Porsche 928 (1975) Review

By: John Wright

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Classic Metal: Porsche 928. A bold move for Porsche, but the punters wouldn't play

Porsche 928 (1975) Review
Porsche 928


Porsche 928

The 928 will always be remembered as the car that proved beyond doubt the power of the Porsche brand, but not in the maker's intended fashion.

It was not the first front-engined Porsche - that honour belonging to the 924 (1975) - but where the four-cylinder coupe had started life as an Audi, the 928 represented Porsche's idea of its future.

It was always intended to supersede the 911 in much the way Volkswagen, just three years earlier, had used the front-wheel drive Golf to consign the Beetle to history. Volkswagen had pulled off as dramatic a revision of branding as the automotive world had yet seen.

Sales of the 911 were slowing. The 928 was intended to replace the 911 gradually, just as that car had superseded the 356. At its launch in 1964, the 911 was dearer than the old VW-based Porsche which remained on sale. So, too, would the 911 remain in Porsche showrooms alongside the similarly dearer and grander 928.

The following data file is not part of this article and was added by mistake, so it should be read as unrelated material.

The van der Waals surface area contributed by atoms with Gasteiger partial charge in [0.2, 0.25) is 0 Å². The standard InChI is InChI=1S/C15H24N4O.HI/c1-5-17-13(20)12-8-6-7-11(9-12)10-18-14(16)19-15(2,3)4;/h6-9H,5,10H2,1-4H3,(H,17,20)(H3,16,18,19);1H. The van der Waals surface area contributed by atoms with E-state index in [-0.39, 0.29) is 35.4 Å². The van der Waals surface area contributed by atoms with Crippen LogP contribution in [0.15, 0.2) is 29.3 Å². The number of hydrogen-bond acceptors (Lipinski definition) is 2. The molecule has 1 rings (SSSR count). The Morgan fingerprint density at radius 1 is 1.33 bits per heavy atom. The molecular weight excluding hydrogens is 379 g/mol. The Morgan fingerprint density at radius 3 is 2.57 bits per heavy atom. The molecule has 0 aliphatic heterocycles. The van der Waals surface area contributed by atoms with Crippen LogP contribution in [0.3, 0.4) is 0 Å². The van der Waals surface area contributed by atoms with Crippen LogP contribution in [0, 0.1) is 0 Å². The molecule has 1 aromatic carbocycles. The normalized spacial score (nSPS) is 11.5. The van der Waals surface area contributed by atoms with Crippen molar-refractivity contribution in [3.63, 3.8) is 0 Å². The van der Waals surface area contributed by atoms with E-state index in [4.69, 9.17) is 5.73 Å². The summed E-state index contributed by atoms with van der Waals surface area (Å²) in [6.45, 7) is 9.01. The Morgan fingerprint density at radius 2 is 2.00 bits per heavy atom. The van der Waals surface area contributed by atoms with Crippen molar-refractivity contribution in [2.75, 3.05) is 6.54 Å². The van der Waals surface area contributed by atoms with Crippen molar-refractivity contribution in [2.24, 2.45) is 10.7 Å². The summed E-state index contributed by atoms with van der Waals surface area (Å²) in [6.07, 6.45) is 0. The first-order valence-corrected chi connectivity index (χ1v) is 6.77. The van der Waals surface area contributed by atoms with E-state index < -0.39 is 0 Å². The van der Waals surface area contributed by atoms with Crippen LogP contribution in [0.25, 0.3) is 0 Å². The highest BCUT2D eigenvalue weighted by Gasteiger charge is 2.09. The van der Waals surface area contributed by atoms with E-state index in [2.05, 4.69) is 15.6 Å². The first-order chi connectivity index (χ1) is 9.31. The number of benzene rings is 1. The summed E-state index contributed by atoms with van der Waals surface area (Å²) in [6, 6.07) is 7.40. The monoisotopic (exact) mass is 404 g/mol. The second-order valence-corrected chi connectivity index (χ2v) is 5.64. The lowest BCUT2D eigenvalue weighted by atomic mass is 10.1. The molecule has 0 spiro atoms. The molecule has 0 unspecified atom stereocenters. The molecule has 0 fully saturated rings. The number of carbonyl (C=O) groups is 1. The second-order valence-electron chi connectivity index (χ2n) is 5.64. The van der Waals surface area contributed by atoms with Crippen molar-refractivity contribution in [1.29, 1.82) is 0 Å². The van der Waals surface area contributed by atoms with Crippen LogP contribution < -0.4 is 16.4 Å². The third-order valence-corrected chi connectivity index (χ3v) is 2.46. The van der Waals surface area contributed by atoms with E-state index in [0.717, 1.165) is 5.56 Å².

In the late-1970s, and indeed for about a decade before that, rear-engined cars were looking doomed, partly by way of fashion but more importantly because of US activist Ralph Nader, whose safety crusading spelt the demise of the Chevrolet Corvair in 1969. There were even concerns within Porsche that US legislation might ban rear-engined cars.

It might seem remarkable from a 2011 perspective but from Ferry Porsche down, the suits in Zuffenhausen at the time believed the 911 had reached the end of its feasible development.

Journalists, too, saw the front-engined V8 928 as Porsche's future. Marque addict Denis Jenkinson (chiefly remembered now for co-driving the Mercedes 300 SLR with Stirling Moss in the 1955 Mille Miglia, for which 'Jenks' pioneered rudimentary pace notes) in his 1983 book Porsche: Past & Present tellingly wrote:

"When I drove that first 928, I was unsure whether I liked it or not, but such was my admiration for Porsche engineering that I had to say to myself, 'Hold on, this is the beginning of a new era, not the end. Obviously they will develop the 928 like they developed the 911 and the 356
before it…'

"The days of the riotous [love that adjective - JW] 911 are obviously numbered, although while there are people to buy them in sufficient numbers they will still be made, and the 911 Turbo must stand for all time as a Porsche pinnacle."

Porsche buyers, however, had their own idea of what the brand meant: rear boxer engine and rear-wheel drive, a pure sports car like no other with menace and beauty. Got it? What had worked for mass manufacturer Volkswagen would not work for specialist Porsche.

Now, more than 30 years later, the company is trying once again with the front-engined, rear-drive Panamera…


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